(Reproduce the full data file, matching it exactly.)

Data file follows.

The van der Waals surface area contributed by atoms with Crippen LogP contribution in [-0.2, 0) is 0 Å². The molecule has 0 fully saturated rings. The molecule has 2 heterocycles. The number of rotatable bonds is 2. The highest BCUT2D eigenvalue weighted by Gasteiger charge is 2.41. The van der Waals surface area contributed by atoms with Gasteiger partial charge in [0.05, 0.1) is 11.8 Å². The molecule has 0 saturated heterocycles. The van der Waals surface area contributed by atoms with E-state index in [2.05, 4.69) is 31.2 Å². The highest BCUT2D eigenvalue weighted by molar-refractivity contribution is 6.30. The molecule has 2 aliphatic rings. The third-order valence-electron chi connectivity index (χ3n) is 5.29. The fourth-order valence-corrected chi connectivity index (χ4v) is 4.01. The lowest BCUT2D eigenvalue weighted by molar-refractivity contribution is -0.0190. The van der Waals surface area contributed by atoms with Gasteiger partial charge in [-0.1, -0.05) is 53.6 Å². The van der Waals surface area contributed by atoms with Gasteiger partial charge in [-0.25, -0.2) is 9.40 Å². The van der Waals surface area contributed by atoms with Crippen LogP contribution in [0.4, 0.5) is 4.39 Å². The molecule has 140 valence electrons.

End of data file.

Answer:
The van der Waals surface area contributed by atoms with Crippen LogP contribution in [-0.2, 0) is 0 Å². The molecule has 0 fully saturated rings. The molecule has 2 heterocycles. The number of rotatable bonds is 2. The highest BCUT2D eigenvalue weighted by Gasteiger charge is 2.41. The van der Waals surface area contributed by atoms with Gasteiger partial charge in [0.05, 0.1) is 11.8 Å². The molecule has 0 saturated heterocycles. The van der Waals surface area contributed by atoms with E-state index in [2.05, 4.69) is 31.2 Å². The highest BCUT2D eigenvalue weighted by molar-refractivity contribution is 6.30. The molecule has 2 aliphatic rings. The third-order valence-electron chi connectivity index (χ3n) is 5.29. The fourth-order valence-corrected chi connectivity index (χ4v) is 4.01. The lowest BCUT2D eigenvalue weighted by molar-refractivity contribution is -0.0190. The van der Waals surface area contributed by atoms with Gasteiger partial charge in [-0.1, -0.05) is 53.6 Å². The van der Waals surface area contributed by atoms with Gasteiger partial charge in [-0.25, -0.2) is 9.40 Å². The van der Waals surface area contributed by atoms with Crippen LogP contribution in [0.4, 0.5) is 4.39 Å². The molecule has 140 valence electrons.